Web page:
As a player, Granato was a physical player - he has more than 1400 penalty minutes in his career. While we were promised a more uptempo game than we'd seen in the Quenneville era, the roster featured a lot of Granato-esque players, so it wouldn't have been unexpected to see an increase in physical play. Here's a look at the Avs' hit totals over the last few seasons (admitedly, hit totals aren't a perfect number, but it's about all we've got).



Hits_medium

The Avs have been well below the league average every year since the lockout. Granato's club last year was actually the closest the Avs have been to the the middle of the pack since the lockout (15% below the league average), but it's still rather anemic. Had the Avalanche actually played an uptempo game, the lack of hitting wouldn't be an issue. But they didn't, and it is.,

Discipline:

In another separation between Granato the coach and Granato the former player, the Avalanche were one of the more disciplined teams in the league, as only 5 teams had few penalty minutes.

Lines & Personnel:

This is an area where I felt Granato represented a substantial upgrade over Quenneville. Granato did not play mind games with his young players and gave everyone multiple chances with good ice time (not everyone took advantage of those chances, but at least they were there for the taking). The move of Wojtek Wolski to center (and first line center at that) is one that Q would never have made. In general, I felt the lines Granato used were logical. He wasn't afraid to change things up, and didn't spend too much time with experiments that weren't working (Cody McLeod and Tyler Arnason on top lines, for example).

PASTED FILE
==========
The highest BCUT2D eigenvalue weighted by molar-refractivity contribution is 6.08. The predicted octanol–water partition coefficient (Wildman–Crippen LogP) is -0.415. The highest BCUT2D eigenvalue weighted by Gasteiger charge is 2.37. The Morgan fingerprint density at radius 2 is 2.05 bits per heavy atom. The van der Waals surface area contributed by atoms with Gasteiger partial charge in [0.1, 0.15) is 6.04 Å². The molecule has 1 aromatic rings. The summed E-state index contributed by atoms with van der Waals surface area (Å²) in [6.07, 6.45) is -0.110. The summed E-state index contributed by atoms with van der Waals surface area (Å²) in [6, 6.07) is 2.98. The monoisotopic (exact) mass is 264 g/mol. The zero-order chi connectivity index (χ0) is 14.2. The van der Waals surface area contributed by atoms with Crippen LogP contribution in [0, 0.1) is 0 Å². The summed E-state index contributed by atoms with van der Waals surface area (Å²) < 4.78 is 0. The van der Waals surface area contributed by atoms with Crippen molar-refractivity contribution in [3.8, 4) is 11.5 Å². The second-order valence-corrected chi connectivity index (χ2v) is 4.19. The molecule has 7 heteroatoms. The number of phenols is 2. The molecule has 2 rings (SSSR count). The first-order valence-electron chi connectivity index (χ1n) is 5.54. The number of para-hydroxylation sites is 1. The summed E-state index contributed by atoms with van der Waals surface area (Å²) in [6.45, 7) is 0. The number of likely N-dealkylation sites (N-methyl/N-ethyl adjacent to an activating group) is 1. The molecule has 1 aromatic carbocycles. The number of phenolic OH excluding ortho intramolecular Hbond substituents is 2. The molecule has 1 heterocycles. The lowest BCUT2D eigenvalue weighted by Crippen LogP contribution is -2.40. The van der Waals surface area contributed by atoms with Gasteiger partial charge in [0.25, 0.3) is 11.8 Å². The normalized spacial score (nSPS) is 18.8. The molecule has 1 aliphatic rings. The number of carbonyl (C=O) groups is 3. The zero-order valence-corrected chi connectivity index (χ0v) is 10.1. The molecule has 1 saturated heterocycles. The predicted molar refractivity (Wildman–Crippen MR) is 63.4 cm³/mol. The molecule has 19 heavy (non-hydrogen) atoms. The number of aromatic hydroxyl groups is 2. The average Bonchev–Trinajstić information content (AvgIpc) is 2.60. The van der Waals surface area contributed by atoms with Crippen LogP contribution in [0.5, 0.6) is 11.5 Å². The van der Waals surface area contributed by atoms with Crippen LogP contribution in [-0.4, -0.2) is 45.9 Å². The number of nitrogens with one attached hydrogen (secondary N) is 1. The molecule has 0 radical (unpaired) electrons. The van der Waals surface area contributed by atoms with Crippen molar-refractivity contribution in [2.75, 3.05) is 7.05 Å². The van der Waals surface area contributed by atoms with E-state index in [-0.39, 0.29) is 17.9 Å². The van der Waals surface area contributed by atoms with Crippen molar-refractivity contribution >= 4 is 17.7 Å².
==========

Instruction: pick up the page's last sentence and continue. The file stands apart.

My one criticism was the reluctance to bench Arnason until late in the year and his reliance on Darcy Tucker in critical late-game situations.

Overview:

For whatever reason, Granato 2.0 didn't work for the Avs. The Avalanche lacked any sort of discernable game plan; actually, I wouldn't have minded seeing the Avalanche lose if they were following some sort of master plan that just wasn't quite working. Instead, the Avs were more flailing than failing. I thought it would be tough for the Avs to have even less of an identity than they did under Joel Quenneville, but somehow Granato found a way to do that. It wasn't hard-hitting. It wasn't defensive-minded. It wasn't intimidating, or skilled, or even neutral-zone trappy. It certainly wasn't uptempo. It was just...vanilla. I hate vanilla.

 

Outlook:

Whatever you think of the job Granato did, you have to be shocked that he wasn't let go. A lot of coaches have been fired after much better seasons than Granato had. I am not a fan of change for the sake of change, but if there ever was a time you were going to change your coach to shake things up, this was the time. While the new GM - whoever that is - can still choose to make the move, the opportunity to send a clear message to the fans and the returning players has already passed. Simply put, the delay in making a decision on Granato is a colossal fuck up by the front office and shows that this franchise is still not capable of competing in the new NHL.

I really liked the way Granato handled himself publicly this year. He never pointed fingers or passed the buck - he was honest about the way he and his players performed and that candor is refreshing coming from a coach (and this organization in general). He could have sulked when his team was letting him down, but he never did that.

It is with complete sincerity that I say I believe Tony Granato may one day be a very sucessful coach in the NHL. This just is not the situation where that's going to happen. The circumstances of his demotion / promotion coupled with the lack of a proper candidate search last summer followed by the season from hell is just too much for a coach to overcome. Frankly, Granato needs a fresh start as much as his team does.